Bollywood star Ajay Devgn's comment on Hindi being India's national language snowballed into a major debate on Thursday with leaders across the political spectrum, including BJP's Karnataka Chief Minister Basavaraj Bommai and NC's Omar Abdullah, among those backing linguistic diversity.
What started off as a Twitter exchange between Devgn and Kannada actor Kichcha Sudeep on Wednesday took a political turn as Bommai joined his predecessors and political rivals, Congress' Siddaramaiah and JD-S' H D Kumaraswamy in stressing that Hindi is like any other language in India and not the national language.
“Whatever Sudeep has said is correct. After the formation of states on linguistic basis, languages got importance there (in those regions). That is supreme. The same has been said by Sudeep, which is right. Everyone should accept and respect it," Bommai told reporters in Hubballi.
As the hashtag ‘HindiIsNotNationalLanguage' trended on Twitter and several film personalities spoke up too on the volatile issue, former Jammu and Kashmir chief minister Abdullah said in Srinagar that India is too diverse a country to have one national language and everybody must get their space.
“The idea of India is that it gives space to everybody. When you pick up an Indian currency note, how many languages do you find on it? "The currency note gives space to all the languages and if the Indian currency note gives space to all the languages, then obviously it is understood that we are more than just one language, more than just one culture, more than just one religion," he told reporters in response to a question.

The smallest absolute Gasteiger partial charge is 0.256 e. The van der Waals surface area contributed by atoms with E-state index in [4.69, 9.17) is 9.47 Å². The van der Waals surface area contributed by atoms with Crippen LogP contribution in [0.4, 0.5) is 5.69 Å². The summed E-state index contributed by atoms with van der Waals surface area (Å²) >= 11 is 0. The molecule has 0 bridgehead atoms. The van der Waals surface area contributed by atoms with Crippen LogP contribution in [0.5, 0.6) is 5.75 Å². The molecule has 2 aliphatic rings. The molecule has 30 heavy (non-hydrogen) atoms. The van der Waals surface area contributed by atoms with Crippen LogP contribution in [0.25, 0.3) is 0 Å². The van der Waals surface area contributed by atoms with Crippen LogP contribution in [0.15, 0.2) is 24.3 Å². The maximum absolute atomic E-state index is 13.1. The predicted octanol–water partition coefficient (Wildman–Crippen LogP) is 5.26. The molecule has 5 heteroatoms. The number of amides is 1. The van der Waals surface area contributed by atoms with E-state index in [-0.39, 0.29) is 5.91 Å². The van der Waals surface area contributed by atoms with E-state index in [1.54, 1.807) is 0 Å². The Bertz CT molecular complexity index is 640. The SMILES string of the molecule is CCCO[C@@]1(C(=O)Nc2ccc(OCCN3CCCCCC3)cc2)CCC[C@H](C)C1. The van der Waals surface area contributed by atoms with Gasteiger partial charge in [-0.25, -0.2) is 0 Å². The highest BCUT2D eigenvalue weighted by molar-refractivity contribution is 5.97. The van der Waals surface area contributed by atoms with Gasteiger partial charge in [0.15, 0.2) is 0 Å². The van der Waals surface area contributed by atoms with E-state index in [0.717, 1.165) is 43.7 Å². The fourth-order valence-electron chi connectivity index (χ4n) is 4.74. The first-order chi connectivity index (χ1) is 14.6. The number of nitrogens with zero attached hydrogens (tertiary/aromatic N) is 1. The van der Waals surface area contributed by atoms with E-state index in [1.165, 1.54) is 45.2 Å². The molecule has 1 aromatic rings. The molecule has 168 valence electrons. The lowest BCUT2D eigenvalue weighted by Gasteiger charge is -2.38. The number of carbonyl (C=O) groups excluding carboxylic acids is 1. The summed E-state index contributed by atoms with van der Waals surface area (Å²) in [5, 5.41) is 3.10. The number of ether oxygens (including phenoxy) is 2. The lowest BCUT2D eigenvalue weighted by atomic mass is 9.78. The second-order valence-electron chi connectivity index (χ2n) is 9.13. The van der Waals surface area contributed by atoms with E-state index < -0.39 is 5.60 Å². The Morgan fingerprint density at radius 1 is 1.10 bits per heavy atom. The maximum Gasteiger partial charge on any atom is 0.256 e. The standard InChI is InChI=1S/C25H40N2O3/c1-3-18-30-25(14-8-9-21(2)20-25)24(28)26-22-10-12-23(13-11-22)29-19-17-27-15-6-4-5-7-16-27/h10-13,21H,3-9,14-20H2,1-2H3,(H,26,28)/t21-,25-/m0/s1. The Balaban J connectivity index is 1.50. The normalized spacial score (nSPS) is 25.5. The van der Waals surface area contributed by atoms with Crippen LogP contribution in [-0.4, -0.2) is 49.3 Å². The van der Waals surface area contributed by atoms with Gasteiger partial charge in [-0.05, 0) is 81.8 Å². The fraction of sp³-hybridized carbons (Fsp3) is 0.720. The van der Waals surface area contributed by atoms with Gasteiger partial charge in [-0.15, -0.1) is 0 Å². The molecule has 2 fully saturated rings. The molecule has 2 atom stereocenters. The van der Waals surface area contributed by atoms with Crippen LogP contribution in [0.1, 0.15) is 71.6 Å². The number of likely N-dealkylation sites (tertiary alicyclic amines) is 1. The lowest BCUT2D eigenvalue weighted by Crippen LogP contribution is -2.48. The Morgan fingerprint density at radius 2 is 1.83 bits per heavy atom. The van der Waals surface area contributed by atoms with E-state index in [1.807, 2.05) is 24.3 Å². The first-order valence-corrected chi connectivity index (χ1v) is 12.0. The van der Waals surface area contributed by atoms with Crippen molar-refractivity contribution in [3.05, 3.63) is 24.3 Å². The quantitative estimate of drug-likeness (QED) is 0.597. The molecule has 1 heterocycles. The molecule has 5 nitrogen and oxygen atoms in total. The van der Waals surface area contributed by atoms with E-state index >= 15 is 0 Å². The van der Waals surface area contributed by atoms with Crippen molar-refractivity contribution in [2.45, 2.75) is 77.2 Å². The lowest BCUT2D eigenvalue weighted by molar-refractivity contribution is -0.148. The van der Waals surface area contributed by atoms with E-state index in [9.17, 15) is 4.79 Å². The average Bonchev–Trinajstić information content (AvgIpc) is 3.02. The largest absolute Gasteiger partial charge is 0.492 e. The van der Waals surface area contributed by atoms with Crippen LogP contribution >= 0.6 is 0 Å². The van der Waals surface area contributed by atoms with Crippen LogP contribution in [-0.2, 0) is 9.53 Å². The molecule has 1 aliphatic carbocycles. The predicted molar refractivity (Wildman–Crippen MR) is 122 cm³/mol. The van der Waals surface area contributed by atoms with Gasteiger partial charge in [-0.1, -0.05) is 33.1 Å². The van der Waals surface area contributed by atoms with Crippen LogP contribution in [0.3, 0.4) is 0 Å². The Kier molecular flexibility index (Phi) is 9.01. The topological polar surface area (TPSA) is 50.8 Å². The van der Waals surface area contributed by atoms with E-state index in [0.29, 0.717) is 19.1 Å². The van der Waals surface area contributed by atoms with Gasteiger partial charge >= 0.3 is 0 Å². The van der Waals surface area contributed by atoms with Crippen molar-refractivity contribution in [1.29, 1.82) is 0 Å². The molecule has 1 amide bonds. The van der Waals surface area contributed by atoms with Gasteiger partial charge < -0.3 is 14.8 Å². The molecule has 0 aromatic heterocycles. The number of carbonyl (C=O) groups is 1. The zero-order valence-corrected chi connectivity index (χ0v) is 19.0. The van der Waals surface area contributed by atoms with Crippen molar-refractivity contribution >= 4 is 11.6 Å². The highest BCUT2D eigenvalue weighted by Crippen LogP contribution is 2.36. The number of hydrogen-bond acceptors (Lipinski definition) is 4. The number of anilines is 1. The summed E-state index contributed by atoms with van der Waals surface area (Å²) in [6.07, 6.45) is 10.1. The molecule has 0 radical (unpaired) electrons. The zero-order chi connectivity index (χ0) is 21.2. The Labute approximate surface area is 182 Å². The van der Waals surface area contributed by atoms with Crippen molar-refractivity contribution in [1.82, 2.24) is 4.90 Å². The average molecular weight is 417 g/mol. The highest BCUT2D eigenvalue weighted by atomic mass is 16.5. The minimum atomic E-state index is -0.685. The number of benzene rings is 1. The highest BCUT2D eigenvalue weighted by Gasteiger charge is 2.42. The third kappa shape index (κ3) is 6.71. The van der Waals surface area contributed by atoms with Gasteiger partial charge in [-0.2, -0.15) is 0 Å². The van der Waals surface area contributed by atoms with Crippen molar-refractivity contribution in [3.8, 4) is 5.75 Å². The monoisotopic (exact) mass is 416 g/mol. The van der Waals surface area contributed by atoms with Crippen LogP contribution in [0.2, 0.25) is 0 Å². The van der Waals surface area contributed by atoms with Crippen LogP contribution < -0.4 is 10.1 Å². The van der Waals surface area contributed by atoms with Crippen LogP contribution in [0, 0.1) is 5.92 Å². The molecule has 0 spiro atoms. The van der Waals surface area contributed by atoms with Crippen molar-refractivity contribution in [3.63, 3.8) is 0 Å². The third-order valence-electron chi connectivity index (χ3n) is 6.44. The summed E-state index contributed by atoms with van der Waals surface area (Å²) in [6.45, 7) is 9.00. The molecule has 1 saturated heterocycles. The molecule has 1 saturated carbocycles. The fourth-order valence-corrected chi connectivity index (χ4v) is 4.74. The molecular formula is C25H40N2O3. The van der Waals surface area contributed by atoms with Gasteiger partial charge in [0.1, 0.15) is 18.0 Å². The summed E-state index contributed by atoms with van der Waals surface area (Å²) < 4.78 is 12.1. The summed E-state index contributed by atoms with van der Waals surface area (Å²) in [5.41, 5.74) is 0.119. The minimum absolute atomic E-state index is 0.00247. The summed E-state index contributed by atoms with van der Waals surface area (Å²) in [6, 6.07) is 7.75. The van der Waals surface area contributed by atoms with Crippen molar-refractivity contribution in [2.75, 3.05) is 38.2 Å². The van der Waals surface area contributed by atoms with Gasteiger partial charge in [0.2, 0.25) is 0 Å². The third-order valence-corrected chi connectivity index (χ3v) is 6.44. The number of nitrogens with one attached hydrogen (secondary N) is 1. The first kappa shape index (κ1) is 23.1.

Sudeep had said last week that “Hindi is no more our national language”. To this, Devgn responded with a tweet in Hindi on Wednesday: "My brother, according to you if Hindi is not our national language then why do you release your mother tongue movies by dubbing them in Hindi? Hindi was, is and always will be our mother tongue and national language. Jan Gan Man." Taking objection to the post by Devgn, who usually stays away from controversy and too many social media posts, Siddaramaiah said "Hindi was never and will never be our National Language”.
“It is the duty of every Indian to respect linguistic diversity of our country. Each language has its own rich history for its people to be proud of. I am proud to be a Kannadiga!!" Kumaraswamy followed up on the theme to term Devgn a "mouthpiece of BJP's Hindi Nationalism" and “hyper in nature”.
In a series of tweets on Thursday, Kumaraswamy said Sudeep was "correct" in saying Hindi was not a national language and there is "nothing to find fault in his statement".
“Like Kannada, Telugu, Tamil, Malayalam & Marathi, Hindi is also one of the languages. India is a garden of several languages. Land of multi cultures. Let there be no attempts to disrupt this.
"Just because a large population speaks Hindi, it doesn't become a National Language. Less than 9 States, Kashmir-Kanyakumari, have Hindi as 2nd, 3rd language or not even that. This being situation, what is the truth in Ajay Devgan's statement? What do you mean by not to dub?" the politician said. He also slammed the Congress and the BJP for destroying regional languages by trying to impose Hindi.